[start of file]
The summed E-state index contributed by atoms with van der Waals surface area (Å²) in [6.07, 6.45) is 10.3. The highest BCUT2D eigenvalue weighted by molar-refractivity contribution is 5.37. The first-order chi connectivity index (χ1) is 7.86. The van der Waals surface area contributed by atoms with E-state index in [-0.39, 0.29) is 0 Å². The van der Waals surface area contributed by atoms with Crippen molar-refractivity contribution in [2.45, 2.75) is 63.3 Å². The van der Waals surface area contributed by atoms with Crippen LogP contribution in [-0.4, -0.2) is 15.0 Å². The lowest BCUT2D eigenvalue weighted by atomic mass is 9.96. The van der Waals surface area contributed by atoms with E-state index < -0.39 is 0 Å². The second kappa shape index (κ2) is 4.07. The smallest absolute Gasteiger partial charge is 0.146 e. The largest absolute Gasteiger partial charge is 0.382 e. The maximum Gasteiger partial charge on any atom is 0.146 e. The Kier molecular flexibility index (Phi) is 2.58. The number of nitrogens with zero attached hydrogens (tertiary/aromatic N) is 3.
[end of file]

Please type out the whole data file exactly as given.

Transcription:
The summed E-state index contributed by atoms with van der Waals surface area (Å²) in [6.07, 6.45) is 10.3. The highest BCUT2D eigenvalue weighted by molar-refractivity contribution is 5.37. The first-order chi connectivity index (χ1) is 7.86. The van der Waals surface area contributed by atoms with E-state index in [-0.39, 0.29) is 0 Å². The van der Waals surface area contributed by atoms with Crippen molar-refractivity contribution in [2.45, 2.75) is 63.3 Å². The van der Waals surface area contributed by atoms with Crippen LogP contribution in [-0.4, -0.2) is 15.0 Å². The lowest BCUT2D eigenvalue weighted by atomic mass is 9.96. The van der Waals surface area contributed by atoms with E-state index < -0.39 is 0 Å². The second kappa shape index (κ2) is 4.07. The smallest absolute Gasteiger partial charge is 0.146 e. The largest absolute Gasteiger partial charge is 0.382 e. The maximum Gasteiger partial charge on any atom is 0.146 e. The Kier molecular flexibility index (Phi) is 2.58. The number of nitrogens with zero attached hydrogens (tertiary/aromatic N) is 3.